86 Replies to “Episode guide: 210- King Dinosaur (with short: “X Marks The Spot” )”

  1. Dan in WI says:

    Joel and Tom leave the theater early with Crow all alone for the very end of the short.

    I love the way they react to the third Lippert film of the season. Sure later on we’d learn to fear the names Corman, Francis and Frank, but in season one it was Lippert. Plus Bert I. Gordon is also a part of this film.

    So that was the Joey the Lemur sketch. (First time I saw it.) It was rather average for the amount of legend it has taken on. But I’ll say this. The way Joel works that puppet I’m glad other people such as Kevin and Trace are working the bots! That was just weird.

    The bickering about callbacks in the theater is a cute little meta sort of thing. By the way is this the invention of the word callback?

    For my money this is the weakest of the Lippert films. The film itself is weak and the riffing is only fair.

    Favorite Riffs:
    Judge “You were born in New Jersey huh?” Tom “I thought I smelled something.”

    Guardian “Joe had two kids of his own at that school.” Crow “Yeah and if his wife ever found out.”

    Strapping on backpack: Crow “That’s quite a package.”

    Tom “They’re making pretty good time considering this is a Lippert film.”

    Joel as gator “Hi. I couldn’t help noticing your suitcase and your shoes.”

    Tom: “I think this film on the lake is better than the film we’re watching.”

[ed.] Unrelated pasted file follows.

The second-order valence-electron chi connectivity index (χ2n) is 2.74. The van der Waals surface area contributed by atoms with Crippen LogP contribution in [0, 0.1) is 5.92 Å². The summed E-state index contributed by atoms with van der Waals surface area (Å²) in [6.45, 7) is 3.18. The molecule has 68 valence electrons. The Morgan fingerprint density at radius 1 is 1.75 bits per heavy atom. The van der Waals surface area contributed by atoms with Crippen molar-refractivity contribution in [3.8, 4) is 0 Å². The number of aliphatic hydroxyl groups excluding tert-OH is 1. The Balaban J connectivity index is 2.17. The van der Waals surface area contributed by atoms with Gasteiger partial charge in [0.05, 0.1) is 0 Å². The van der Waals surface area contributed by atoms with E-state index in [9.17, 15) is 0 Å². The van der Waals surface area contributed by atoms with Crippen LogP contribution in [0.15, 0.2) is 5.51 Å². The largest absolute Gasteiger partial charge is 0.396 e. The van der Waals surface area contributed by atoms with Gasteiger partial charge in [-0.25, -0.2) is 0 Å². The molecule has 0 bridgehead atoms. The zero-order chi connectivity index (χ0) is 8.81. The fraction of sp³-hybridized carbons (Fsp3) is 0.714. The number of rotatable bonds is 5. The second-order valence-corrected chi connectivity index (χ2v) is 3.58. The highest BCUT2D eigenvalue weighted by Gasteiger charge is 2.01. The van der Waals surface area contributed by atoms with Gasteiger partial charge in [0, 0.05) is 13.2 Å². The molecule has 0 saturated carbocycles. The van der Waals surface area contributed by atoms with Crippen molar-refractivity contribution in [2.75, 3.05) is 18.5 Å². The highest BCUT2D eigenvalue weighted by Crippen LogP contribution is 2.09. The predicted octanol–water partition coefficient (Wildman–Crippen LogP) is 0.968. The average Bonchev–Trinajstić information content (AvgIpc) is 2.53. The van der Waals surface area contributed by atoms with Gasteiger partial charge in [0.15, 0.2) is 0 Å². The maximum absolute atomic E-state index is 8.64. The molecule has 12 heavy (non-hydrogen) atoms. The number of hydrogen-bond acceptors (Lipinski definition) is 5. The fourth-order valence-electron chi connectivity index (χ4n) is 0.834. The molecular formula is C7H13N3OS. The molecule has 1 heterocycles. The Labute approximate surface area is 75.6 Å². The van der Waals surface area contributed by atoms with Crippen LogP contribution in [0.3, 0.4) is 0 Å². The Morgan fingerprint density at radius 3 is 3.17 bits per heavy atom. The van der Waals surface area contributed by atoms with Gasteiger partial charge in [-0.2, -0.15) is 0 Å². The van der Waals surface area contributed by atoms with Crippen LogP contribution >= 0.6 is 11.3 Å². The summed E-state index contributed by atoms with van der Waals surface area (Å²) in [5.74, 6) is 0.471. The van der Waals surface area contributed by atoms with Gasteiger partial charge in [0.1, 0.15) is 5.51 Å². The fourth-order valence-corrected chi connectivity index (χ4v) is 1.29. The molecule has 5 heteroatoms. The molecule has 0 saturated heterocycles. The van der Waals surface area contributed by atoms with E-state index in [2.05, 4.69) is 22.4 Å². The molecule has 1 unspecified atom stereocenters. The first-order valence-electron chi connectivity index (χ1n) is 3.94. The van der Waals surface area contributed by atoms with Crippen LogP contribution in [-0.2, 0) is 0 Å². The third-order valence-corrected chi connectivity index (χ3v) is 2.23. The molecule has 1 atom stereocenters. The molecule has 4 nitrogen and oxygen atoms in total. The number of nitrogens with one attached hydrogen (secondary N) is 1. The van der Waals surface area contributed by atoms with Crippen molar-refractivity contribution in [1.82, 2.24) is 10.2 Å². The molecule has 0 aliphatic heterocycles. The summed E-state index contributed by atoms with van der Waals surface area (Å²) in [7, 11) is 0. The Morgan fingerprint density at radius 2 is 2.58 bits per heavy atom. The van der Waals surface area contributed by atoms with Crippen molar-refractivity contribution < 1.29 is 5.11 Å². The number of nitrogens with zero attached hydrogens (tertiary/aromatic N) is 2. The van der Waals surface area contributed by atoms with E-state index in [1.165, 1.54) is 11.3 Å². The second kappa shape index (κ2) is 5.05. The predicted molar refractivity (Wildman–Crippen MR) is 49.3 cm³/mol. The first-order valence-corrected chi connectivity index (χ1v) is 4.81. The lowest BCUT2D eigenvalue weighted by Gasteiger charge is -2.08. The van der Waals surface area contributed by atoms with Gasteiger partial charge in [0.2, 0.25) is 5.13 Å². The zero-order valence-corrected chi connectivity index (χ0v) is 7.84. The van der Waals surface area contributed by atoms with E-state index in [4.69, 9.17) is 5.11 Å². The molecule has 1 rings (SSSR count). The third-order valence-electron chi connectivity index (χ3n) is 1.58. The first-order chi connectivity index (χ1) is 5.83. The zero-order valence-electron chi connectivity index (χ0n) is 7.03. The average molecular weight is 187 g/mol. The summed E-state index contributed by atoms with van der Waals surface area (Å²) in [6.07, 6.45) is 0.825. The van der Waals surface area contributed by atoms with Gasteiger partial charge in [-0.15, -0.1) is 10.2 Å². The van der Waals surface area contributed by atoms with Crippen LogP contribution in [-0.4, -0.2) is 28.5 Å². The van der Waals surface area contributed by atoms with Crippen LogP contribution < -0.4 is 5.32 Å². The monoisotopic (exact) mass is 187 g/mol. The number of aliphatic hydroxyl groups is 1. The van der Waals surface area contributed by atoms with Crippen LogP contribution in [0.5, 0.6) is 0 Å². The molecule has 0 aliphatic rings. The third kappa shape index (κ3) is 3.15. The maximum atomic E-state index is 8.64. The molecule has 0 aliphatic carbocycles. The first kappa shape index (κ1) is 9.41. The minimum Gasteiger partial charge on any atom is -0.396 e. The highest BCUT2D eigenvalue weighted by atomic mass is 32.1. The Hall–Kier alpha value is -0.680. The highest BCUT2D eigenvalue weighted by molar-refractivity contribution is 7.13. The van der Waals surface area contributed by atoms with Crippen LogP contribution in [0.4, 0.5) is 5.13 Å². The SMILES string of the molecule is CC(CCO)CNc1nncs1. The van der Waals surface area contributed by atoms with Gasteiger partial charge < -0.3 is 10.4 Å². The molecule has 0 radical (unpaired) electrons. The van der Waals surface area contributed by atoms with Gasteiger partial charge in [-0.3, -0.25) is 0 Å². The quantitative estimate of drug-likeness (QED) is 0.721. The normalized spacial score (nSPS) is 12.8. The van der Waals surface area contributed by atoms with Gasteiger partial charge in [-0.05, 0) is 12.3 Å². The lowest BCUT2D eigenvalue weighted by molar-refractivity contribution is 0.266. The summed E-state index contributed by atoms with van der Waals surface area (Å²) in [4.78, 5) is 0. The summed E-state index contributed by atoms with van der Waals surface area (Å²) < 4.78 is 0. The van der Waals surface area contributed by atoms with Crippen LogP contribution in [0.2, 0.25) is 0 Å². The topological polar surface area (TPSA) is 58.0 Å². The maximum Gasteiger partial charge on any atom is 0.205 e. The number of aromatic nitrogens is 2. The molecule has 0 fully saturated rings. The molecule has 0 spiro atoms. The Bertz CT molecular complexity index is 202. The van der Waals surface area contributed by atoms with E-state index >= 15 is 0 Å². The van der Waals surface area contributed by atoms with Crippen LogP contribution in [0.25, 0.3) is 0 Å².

2 likes

  2. Sharktopus says:

    Some stray observations in no partcular order:

    Hooray for educational shorts! Y’know, I’m not surprised that even in the ’40s New Jersey was full of dangerously incompetent drivers. :-D

    Crow and Tom just happen to be sporting goatees when Joel’s shaved his off? Hmm…

    “Almost as soon as this show aired, fans were online talking about how the “lemur” is actually a kinkajou.” I don’t think I had ever even heard of the internet in 1990. I’m imagining the computer equivalent of two soup cans conected by a string. As they enter the theater after the (excrutiating) Joey the Lemur bit, Joel claims that he read about it in the film guide. We know that the Brains did in fact consult that practically Stone Age resource – maybe a film guide is responsible for misidentifying the kinkajou. Even in those days before Animal Planet, I want to believe at least one of the Brains would’ve known it wasn’t a lemur.

    Can someone identify the types of lizards featured on the island? I’m having trouble sorting out the scale, pardon the pun. There was an iguana wrestling an alligator (or possibly a caiman?), and then a gila monster, or maybe a bearded lizard, I think? I tried to focus on figuring that out rather than think about how they made the poor reptiles kill each other to make a crappy movie.

    Speaking of filmic crappiness, this isn’t the worst movie MST3k ever did, but it gets my vote for stupidest. No plot, dumb characters, bad science, just plain rock stupid all around. I love it. :-)

    Is it just me, or do the opening segments feel especially loose and off-the-cuff? In fact, this whole episode has a light and breezy feel, in spite of the tedious movie. Maybe it’s just the sea change from last week’s oppressive, stultifying Hellcats, but knowing that the Brains had just come back from a meeting with the Comedy Central execs, I get the feeling that maybe they’d just gotten word that the show was being renewed with a long-term contract. Maybe I’m thinking too much. One thing I’m sure of – I enjoy King Dinosaur about as much as much as I dislike The Hellcats, despite what I consider to be some especially weak host segments.